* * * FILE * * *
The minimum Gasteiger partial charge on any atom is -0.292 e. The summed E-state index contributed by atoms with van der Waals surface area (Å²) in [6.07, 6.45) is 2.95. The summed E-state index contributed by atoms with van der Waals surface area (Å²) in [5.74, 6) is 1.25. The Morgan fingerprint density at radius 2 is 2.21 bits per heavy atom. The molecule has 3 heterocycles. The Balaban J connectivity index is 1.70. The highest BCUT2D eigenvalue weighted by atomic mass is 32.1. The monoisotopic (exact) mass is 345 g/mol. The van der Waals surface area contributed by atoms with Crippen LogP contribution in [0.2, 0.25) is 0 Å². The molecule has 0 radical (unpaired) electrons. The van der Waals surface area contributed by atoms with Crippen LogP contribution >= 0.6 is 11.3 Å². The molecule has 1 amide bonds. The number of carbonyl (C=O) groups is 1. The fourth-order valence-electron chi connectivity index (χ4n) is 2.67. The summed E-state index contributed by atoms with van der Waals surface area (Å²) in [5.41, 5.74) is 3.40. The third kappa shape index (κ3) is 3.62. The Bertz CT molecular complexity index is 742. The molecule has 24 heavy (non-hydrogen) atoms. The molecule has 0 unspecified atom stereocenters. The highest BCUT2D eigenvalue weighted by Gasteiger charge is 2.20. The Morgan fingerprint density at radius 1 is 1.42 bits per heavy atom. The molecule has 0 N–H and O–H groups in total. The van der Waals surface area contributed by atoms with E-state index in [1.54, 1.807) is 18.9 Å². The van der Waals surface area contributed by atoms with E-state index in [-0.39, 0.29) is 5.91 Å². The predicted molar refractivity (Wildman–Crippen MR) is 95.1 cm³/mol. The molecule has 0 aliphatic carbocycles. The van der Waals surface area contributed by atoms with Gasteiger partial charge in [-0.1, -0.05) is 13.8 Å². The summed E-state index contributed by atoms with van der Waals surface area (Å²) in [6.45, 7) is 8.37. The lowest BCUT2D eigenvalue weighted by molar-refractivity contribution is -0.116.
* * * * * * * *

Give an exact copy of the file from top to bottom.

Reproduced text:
The minimum Gasteiger partial charge on any atom is -0.292 e. The summed E-state index contributed by atoms with van der Waals surface area (Å²) in [6.07, 6.45) is 2.95. The summed E-state index contributed by atoms with van der Waals surface area (Å²) in [5.74, 6) is 1.25. The Morgan fingerprint density at radius 2 is 2.21 bits per heavy atom. The molecule has 3 heterocycles. The Balaban J connectivity index is 1.70. The highest BCUT2D eigenvalue weighted by atomic mass is 32.1. The monoisotopic (exact) mass is 345 g/mol. The van der Waals surface area contributed by atoms with Crippen LogP contribution in [0.2, 0.25) is 0 Å². The molecule has 0 radical (unpaired) electrons. The van der Waals surface area contributed by atoms with Crippen LogP contribution >= 0.6 is 11.3 Å². The molecule has 1 amide bonds. The number of carbonyl (C=O) groups is 1. The fourth-order valence-electron chi connectivity index (χ4n) is 2.67. The summed E-state index contributed by atoms with van der Waals surface area (Å²) in [5.41, 5.74) is 3.40. The third kappa shape index (κ3) is 3.62. The Bertz CT molecular complexity index is 742. The molecule has 24 heavy (non-hydrogen) atoms. The molecule has 0 unspecified atom stereocenters. The highest BCUT2D eigenvalue weighted by Gasteiger charge is 2.20. The Morgan fingerprint density at radius 1 is 1.42 bits per heavy atom. The molecule has 0 N–H and O–H groups in total. The van der Waals surface area contributed by atoms with E-state index in [1.54, 1.807) is 18.9 Å². The van der Waals surface area contributed by atoms with E-state index in [-0.39, 0.29) is 5.91 Å². The predicted molar refractivity (Wildman–Crippen MR) is 95.1 cm³/mol. The molecule has 0 aliphatic carbocycles. The van der Waals surface area contributed by atoms with Gasteiger partial charge in [-0.1, -0.05) is 13.8 Å². The summed E-state index contributed by atoms with van der Waals surface area (Å²) in [6.45, 7) is 8.37. The lowest BCUT2D eigenvalue weighted by molar-refractivity contribution is -0.116.